Love & Culture

Study Shows Gut Reaction on First Sight Can Predict the Happiness of Your Marriage

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Remember the first time you met your partner: locking eyes over the last bushel of kale at the natural foods store, across the dance floor of a strobe-lit club on “Teen Night,” or playing mixed doubles in a young professionals intramural ping-pong league. Was it love at first sight? Or an “ehh” at first sight which after a few sexually charged ping pong matches turned into loving monogamous relationship? A new study from Florida State University of Tallahassee reveals that subconscious initial reactions to a partner can be a predictor of the success of the marriage.

In the research 135 self-described “happy” newlywed couples were shown pictures of their spouses and told to click a key that associated them with either a positive or negative word: such as “awesome” or “terrible.” The participants filled out a questionnaire about marital satisfaction and re-evaluated their feelings in six-month intervals over the next four years using the same questionnaire. The study found that participants who were genuinely content with their relationships clicked the positive button more quickly than those who were not, indicating that those who hesitated were subconsciously unhappy and their marriages were more likely to end in divorce, with 12 out of the 135 couples divorcing within the four-year study.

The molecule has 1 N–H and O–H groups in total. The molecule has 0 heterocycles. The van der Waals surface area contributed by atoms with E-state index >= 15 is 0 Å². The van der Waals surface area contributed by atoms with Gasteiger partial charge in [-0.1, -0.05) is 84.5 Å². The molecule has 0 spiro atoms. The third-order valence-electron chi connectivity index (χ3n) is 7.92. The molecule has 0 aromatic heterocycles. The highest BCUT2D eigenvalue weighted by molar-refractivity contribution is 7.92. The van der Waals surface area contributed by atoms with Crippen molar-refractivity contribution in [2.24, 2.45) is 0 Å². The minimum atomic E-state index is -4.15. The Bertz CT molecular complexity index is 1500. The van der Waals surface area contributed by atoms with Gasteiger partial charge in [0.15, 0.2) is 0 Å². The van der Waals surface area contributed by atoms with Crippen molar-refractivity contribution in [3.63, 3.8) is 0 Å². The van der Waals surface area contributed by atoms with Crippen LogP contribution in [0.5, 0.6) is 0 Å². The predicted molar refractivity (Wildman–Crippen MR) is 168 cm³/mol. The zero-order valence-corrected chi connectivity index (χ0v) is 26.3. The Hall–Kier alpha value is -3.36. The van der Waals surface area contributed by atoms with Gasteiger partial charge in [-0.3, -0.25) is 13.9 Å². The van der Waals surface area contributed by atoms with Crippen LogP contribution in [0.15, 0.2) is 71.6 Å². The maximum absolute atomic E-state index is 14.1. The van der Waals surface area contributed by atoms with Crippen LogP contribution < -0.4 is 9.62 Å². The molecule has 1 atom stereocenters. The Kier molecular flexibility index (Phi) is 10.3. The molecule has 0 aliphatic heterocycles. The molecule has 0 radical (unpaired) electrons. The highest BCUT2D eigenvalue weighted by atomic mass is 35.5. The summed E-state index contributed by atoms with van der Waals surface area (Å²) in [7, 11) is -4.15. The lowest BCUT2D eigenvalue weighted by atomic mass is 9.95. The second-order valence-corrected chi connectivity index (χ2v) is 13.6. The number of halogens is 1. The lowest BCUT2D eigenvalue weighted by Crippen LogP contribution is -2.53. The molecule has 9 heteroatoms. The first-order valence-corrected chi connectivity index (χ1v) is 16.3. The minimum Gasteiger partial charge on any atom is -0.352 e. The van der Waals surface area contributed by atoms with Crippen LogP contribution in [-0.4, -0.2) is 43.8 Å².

So how much weight do our initial judgements carry? According to John Bargh, a social psychologist at Yale, our automatic attitudes about people and social groups remain consistent from childhood through adulthood, while consciously expressed attitudes are more liable to change. We can condition our conscious mind to create new positive thoughts about people based on our experiences with them, but our gut reactions to people remain unchanged. This might mean that the guy you had a lackluster first coffee date with that is now your boyfriend is probably still that lackluster guy you first met. (Sorry, LOL!)

Dating apps like Tinder have capitalized on this automatic reaction, using a swiping method that people can use to “accept” or “deny” potential match in a matter of seconds (e.g. “Cute hair”: yes! “No nose!”: no!)

So the next time you go on a date and come away feeling “meh” maybe don’t date them, unless you want your eventual marriage with them to end in divorce and die alone.┬áJust saying.

[Courier-Journal]

Image via Flickr

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